This week we kick off a new occasional series on the Stenhouse blog called The Editor’s Shelf. Written by Stenhouse editor extraordinaire Bill Varner, the series will reveal the history and background of some of our books and give you a chance to revisit some oldie but goodie Stenhouse titles from the past few years. We kick off the series with a look at how Ann Marie Corgill’s book Of Primary Importance came to life.
I’m a bibliophile. Or, you could say, I’m a book geek. I love everything about them—from authors and their lives, to cover designs, to publishing lore. I can still smell the ink, paper, and glue from my first job in a book bindery. For most people outside the book business, how an idea becomes a book is a mystery. With “The Editor’s Bookshelf,” I thought we’d give you a snapshot of some of our books—the stories behind them, and why we love them.
When I first joined Stenhouse, I was told by our friends and distributors in Alabama, Toni Shay and William Hagood, about a fantastic teacher named Ann Marie Corgill—or, as I’ve come to call her, AMC. She’d taught Ralph Fletcher and JoAnn Portalupi’s son in Alabama, and also at the renowned Manhattan New School. I first met AMC at the Mid-South Literacy Conference in Birmingham, Alabama. Her presentation was terrific, and she wanted to write a book. “Great,” I said. “Let’s get started.” We started and stopped. We started and stopped. Most authors can’t churn them out like Patricia Cornwell. Since a lot of Stenhouse authors are full-time teachers, everything has to align just “write.” Or, to paraphrase John Lennon, “Life is what happens to you while you’re busy making plans to write.” But thanks to AMC’s dogged determination to make the book a reality, several years after I first met her Of Primary Importance arrived from the printer, fresh with the smells of the bindery.
Ever since writing workshop burst onto the scene in the early to mid-eighties, it has fought a constant battle against prepackaged curriculum. Like fast food, prepackaged writing programs are quick and easy. But fifteen minutes after eating an easy meal, I always feel the weight of saturated fat and chemical additives weighing down my mind and body. Students feel the learning equivalent after working a program. Though it may take more time and effort, a healthy, handmade meal leaves one alert, energized, and sustained. Of Primary Importance is the writing curriculum equivalent.
AMC’s book gives you everything you need to create your own writing workshop for primary writers. From establishing the learning environment and developing units on poetry, nonfiction, and narrative writing, to publishing and assessment—it has it all. It’s written in an inspiring voice that says, “Yes, you can do this.” If you haven’t heard of it, or haven’t yet discovered its classroom-tested ideas, you really should. In the world of professional books on teaching writing, it’s a precious gem.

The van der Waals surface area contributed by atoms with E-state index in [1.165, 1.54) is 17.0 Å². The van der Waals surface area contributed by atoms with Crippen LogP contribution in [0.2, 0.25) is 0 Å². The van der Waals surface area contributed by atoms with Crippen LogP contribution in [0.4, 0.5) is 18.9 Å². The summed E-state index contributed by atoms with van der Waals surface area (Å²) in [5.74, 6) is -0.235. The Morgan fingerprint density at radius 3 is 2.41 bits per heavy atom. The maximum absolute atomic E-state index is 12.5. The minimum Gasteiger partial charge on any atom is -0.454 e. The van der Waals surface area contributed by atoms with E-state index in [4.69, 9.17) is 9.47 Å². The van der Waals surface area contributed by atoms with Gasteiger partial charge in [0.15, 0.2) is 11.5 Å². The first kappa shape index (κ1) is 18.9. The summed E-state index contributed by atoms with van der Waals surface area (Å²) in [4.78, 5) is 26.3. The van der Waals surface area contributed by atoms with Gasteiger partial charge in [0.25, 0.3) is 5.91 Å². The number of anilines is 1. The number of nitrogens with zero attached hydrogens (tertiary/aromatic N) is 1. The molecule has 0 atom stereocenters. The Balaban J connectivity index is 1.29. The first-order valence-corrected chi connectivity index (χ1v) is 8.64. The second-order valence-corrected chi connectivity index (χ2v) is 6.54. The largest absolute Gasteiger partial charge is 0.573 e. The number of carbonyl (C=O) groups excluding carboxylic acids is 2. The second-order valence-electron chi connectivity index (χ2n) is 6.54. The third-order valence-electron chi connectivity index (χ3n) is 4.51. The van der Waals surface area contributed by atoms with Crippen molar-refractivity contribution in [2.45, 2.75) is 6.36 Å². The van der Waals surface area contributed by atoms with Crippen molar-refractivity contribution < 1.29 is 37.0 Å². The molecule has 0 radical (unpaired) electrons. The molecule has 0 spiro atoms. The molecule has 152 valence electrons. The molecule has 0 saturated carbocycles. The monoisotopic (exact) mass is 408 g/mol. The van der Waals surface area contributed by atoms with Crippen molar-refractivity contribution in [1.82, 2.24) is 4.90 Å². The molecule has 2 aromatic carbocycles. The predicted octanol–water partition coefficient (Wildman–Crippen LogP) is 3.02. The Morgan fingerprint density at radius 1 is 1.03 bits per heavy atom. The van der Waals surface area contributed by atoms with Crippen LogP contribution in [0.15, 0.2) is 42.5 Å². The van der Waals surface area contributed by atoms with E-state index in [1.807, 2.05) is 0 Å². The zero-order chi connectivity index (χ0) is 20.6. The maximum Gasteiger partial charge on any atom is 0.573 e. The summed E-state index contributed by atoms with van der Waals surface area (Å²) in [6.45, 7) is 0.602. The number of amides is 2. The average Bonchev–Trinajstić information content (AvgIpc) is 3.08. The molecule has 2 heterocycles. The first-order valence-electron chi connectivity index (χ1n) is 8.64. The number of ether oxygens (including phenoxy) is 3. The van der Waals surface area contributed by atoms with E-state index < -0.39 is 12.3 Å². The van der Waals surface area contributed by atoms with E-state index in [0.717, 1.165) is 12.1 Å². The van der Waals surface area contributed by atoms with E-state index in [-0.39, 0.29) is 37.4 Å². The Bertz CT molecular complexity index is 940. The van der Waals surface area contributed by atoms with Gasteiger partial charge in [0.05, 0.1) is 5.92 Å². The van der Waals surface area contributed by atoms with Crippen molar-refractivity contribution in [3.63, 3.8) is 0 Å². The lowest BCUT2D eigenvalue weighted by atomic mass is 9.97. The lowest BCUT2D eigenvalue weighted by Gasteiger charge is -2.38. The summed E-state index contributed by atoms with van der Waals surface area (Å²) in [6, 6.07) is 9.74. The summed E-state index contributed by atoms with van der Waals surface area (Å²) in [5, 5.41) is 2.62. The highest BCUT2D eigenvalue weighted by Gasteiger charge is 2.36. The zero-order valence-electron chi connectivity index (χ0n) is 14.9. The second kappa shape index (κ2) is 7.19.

Don Graves used to say about administrators (and anyone who told others what to teach), “Just shut the door and teach.” That’s often easier said than done, but so is everything else worth doing.
Classroom conversations are crucial to mathematics learning. How do you respond effectively to student ideas, keep students engaged, and use discussions to support your educational objectives?
In their new book Intentional Talk, Elham Kazemi and Allison Hintz show teachers how to direct discussions with a goal in mind, whether it be to generate lots of problem-solving strategies or to target a particular idea. Through numerous classroom vignettes and practical examples, you’ll see how to teach all students to participate in meaningful ways and support their thinking using effective questioning and teacher “talk moves.”
Different types of goals require planning and leading discussions differently. Elham and Allison show you how to do this, with printable planning templates and chapters focusing on:
defining & clarifying key mathematical concepts and terms;
comparing similarities and differences among strategies;
justifying why specific strategies work;
determining the best solution strategy; and
thinking through errors and building on partial understanding.
We continue our series on effective PD initiatives using Stenhouse books week with a visit to Washington State, where teachers working with the Center for Childhood Deafness and Hearing Loss are using Word Nerds to help their students become more proficient readers and writers.
Teaching Students the Language to Learn
As soon as Cathy Corrado finished reading Word Nerds: Teaching All Students to Learn and Love Vocabulary (Stenhouse, 2013), she knew it would be a great resource for teachers of the deaf and hard of hearing. Among other things, the book stresses the importance of using visual and physical cues for word practice and building students’ recognition of word relationships so they can confidently approach unfamiliar terms.
“It’s hard to say to a profoundly deaf kid, ‘What sounds do you hear?’ Everything has to be visual,” says Corrado, who provides literacy and academic support for teachers in Washington State through the Center for Childhood Deafness and Hearing Loss (CDHL). “Things like reading mastery are really hard for struggling deaf kids. It has to be in-your-face obvious. Deaf kids have a phonetic system; it’s just not the same as ours. In building fluency, we have to show them the pattern of the rhyme but not make it entirely sound based.”